A fair few Firecrests were also ringed. There was also news of a Chiffchaff that was caught here on 5th October. It had previously been ringed on 25th September, ten days earlier, on the Lizard in Cornwall which is 484kms away. This is evidence of how birds gather here on the Kent coast from all over the country in order to cross the Channel at the narrowest point.

9. New Bird Species for the List.

OLYMPUS DIGITAL CAMERA
Thirteen new bird species were seen in or from the meadows over the year. This Brambling was here in the awful weather in March.
P1120239
Buzzard was another new species, seen regularly in October and November, frequently being mobbed by corvids. Here, though, it is being attacked by a Kestrel. The other new species were Meadow Pipit, Woodcock, Moorhen, Coal tit, Black Headed Gull, Redwing, Jackdaw, Mistle Thrush, Grey Wagtail, Pied Flycatcher and Fieldfare, bringing the total of the list to 70.

10. Photos I haven’t managed to fit in anywhere else!

IMAG0126
In May, a pair of Mallards came to bathe every morning in the pond whilst their eggs were being laid. Over this time, the female is weakened and needs the protection of the male. Once the last egg is out, the male leaves the female to incubate the eggs on her own. What lovely red legs he has, I had never noticed that before in a male Mallard.
IMAG0010
A Tawny at the pond. Catching frogs or just drinking?
Trail camera
I’m slightly obsessed with Owls. Tawny again.
Screen Shot 2018-02-12 at 09.55.55
Male Pheasant in a wonderful pose.
OLYMPUS DIGITAL CAMERA
Frog madness in March.

IMAG0002

IMAG0121
This is actually quite a wildlife spectacle.
OLYMPUS DIGITAL CAMERA
It seems to have been a really good year for Slow Worms here. Early May.
Screen Shot 2018-05-26 at 10.28.33
An awkward moment when the male badger trundles upon a Fox cub and waits for it to realise that it needs to get out of his way.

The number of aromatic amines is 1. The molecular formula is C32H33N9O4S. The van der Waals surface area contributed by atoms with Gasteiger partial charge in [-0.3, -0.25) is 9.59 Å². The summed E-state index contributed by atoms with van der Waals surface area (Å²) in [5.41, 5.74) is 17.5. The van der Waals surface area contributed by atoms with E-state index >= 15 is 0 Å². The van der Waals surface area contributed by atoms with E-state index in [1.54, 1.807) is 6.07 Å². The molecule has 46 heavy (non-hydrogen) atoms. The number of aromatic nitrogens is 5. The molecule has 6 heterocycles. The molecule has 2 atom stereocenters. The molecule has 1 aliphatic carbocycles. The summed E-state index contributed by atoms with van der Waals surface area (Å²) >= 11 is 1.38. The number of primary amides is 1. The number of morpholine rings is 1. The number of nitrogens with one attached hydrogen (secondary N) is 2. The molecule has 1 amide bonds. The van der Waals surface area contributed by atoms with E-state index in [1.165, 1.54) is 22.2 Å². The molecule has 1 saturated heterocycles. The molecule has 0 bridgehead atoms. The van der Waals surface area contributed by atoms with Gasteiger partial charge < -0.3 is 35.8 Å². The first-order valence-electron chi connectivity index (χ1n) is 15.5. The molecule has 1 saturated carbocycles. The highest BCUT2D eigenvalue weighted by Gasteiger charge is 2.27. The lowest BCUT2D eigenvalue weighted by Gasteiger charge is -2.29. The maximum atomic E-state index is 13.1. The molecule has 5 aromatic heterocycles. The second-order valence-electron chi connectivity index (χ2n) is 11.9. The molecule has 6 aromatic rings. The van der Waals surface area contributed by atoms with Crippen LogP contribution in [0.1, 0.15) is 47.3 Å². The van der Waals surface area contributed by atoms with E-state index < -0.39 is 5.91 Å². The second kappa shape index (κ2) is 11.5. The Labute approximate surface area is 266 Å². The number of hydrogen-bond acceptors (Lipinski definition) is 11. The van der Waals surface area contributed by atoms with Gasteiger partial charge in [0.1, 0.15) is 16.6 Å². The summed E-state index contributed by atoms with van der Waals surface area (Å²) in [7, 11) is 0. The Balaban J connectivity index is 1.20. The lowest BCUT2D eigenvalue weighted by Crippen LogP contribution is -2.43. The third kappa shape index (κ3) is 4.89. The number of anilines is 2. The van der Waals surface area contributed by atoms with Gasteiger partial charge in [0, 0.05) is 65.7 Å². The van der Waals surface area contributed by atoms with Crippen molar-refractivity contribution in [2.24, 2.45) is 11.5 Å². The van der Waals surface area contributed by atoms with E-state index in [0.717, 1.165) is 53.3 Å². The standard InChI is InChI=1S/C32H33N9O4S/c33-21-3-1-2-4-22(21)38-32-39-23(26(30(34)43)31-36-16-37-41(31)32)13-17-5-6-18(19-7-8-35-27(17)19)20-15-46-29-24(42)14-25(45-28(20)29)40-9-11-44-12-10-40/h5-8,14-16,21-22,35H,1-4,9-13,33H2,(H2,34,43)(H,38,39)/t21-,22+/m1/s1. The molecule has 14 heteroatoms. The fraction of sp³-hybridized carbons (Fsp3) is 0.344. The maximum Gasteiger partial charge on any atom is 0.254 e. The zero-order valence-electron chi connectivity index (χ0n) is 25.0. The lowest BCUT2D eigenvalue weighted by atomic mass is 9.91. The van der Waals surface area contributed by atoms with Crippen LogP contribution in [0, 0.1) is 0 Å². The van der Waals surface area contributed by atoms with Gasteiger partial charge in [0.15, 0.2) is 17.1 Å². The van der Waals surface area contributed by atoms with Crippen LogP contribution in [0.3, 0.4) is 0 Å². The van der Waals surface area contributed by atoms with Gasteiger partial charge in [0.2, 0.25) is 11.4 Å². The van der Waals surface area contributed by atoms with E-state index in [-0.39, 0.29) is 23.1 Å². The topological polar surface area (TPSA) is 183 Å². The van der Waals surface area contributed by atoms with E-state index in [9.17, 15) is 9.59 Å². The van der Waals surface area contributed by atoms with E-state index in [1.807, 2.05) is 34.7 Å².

OLYMPUS DIGITAL CAMERA
The meadows covered in Buttercups in May. A glorious month.
OLYMPUS DIGITAL CAMERA
Privet Hawkmoth.
Trail camera
Up and over the gate.
Trail camera
I decided that this looked like a couple of elderly magistrates with a ne’er-do-well in the dock and now I can’t get this scenario out of my head.
Screen Shot 2018-10-12 at 09.39.19
Wash and brush up before bed.

And that is the final photo in my summary of 2018. It’s been quite a year and thank you for joining us on the journey by reading this blog. A Happy Christmas to you and let us see what other delights 2019 brings.

 

 

 

 

 

 

 

 

 

 

 

 

 

 

 

 

 

 

 

One thought on “Review of the Year 2018

Leave a Reply

Fill in your details below or click an icon to log in:

WordPress.com Logo

You are commenting using your WordPress.com account. Log Out /  Change )

Google photo

You are commenting using your Google account. Log Out /  Change )

Twitter picture

You are commenting using your Twitter account. Log Out /  Change )

Facebook photo

You are commenting using your Facebook account. Log Out /  Change )

Connecting to %s